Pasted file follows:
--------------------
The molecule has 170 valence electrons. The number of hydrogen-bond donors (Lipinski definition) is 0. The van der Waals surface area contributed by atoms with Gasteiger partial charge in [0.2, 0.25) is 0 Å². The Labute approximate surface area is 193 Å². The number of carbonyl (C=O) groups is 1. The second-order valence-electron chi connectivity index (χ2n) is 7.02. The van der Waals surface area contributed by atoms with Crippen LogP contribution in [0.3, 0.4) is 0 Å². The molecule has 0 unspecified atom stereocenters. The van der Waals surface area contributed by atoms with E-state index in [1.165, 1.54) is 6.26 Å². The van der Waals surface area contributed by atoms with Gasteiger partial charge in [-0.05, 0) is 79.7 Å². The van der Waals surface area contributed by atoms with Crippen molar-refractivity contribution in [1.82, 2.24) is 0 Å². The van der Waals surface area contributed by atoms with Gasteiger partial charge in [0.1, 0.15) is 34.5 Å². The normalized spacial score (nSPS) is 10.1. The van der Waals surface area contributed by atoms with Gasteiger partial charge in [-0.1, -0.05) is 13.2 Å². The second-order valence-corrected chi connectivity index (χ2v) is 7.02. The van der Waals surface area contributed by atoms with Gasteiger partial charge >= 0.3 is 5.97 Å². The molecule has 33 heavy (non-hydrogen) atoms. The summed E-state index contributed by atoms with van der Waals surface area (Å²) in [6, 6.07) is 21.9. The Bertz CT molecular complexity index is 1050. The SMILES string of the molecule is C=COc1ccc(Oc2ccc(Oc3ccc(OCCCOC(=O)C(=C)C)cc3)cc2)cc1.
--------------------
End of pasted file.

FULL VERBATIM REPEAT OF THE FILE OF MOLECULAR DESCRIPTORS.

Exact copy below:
The molecule has 170 valence electrons. The number of hydrogen-bond donors (Lipinski definition) is 0. The van der Waals surface area contributed by atoms with Gasteiger partial charge in [0.2, 0.25) is 0 Å². The Labute approximate surface area is 193 Å². The number of carbonyl (C=O) groups is 1. The second-order valence-electron chi connectivity index (χ2n) is 7.02. The van der Waals surface area contributed by atoms with Crippen LogP contribution in [0.3, 0.4) is 0 Å². The molecule has 0 unspecified atom stereocenters. The van der Waals surface area contributed by atoms with E-state index in [1.165, 1.54) is 6.26 Å². The van der Waals surface area contributed by atoms with Gasteiger partial charge in [-0.05, 0) is 79.7 Å². The van der Waals surface area contributed by atoms with Crippen molar-refractivity contribution in [1.82, 2.24) is 0 Å². The van der Waals surface area contributed by atoms with Gasteiger partial charge in [0.1, 0.15) is 34.5 Å². The normalized spacial score (nSPS) is 10.1. The van der Waals surface area contributed by atoms with Gasteiger partial charge in [-0.1, -0.05) is 13.2 Å². The second-order valence-corrected chi connectivity index (χ2v) is 7.02. The van der Waals surface area contributed by atoms with Gasteiger partial charge >= 0.3 is 5.97 Å². The molecule has 33 heavy (non-hydrogen) atoms. The summed E-state index contributed by atoms with van der Waals surface area (Å²) in [6, 6.07) is 21.9. The Bertz CT molecular complexity index is 1050. The SMILES string of the molecule is C=COc1ccc(Oc2ccc(Oc3ccc(OCCCOC(=O)C(=C)C)cc3)cc2)cc1.